Table 3. Values of the mean and standard error (SE) for each indicator, the difference between bootstrapped mean and the true mean (bias) and the 95% confidence interval (CI), for shallow and deep stations.
Figure 2. Values of abundance and biomass for ranked species (logarithm scale), for shallow stations and deep stations.
Category 2 Indicators
Category 2 indicators showed similar trends for shallow and deep stations, while being generally higher for the latter (Table 3). In particular, there is a close similarity between the spatial distributions of taxa richness, Shannon and Margalef indices and taxonomic diversity (Supplementary Figures S1D–L). Variability for shallow stations is quite low, except for a station in front of Pointe-Noire where only one taxon was present, while deep stations tend to display the highest values in the archipelago compared to the center of the bay (Supplementary Figures S1D–L). Mean values for the Simpson index and Pielou evenness reached 0.62 (standard error of 0.04) and 0.77 (0.02), respectively, for shallow stations and 0.66 (0.05) and 0.76 (0.02) for deep stations (Table 3). The same relationship between shallow and deep stations is observed for these metrics, even though the distribution for both is skewed with some stations closer to coasts presenting very low values (Supplementary Figures S1D–L). Concerning functional diversity, deep stations presented higher mean functional richness, functional evenness and functional divergence relative to those at shallow stations (Table 3). The most abundant modality for each biological trait was non-calcified tissue for body composition, small individuals for body size, surface deposit-feeders for feeding type, mobile organisms for mobility and burrowers for lifestyle, at both shallow and deep stations.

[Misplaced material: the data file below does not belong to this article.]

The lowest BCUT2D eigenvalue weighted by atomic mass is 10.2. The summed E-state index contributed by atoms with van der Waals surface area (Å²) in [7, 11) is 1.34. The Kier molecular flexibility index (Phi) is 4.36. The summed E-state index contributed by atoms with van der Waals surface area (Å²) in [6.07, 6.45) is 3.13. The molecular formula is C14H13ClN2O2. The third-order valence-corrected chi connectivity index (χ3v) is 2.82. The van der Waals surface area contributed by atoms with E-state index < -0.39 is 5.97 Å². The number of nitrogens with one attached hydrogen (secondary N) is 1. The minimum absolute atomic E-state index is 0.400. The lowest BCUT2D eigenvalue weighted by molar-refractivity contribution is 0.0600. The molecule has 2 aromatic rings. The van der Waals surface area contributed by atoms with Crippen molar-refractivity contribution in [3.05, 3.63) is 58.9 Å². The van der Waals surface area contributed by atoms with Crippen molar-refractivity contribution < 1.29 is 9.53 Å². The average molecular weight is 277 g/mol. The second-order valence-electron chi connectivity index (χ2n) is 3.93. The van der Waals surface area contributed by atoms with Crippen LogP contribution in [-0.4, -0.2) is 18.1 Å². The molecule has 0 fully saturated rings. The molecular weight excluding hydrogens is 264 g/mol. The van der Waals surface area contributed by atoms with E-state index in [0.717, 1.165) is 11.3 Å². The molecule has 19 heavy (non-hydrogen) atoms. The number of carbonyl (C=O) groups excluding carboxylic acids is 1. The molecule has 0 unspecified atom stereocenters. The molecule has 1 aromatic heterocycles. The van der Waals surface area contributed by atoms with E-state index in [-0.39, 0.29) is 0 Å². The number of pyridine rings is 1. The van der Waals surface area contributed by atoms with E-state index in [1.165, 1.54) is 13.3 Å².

Category 3 Indicators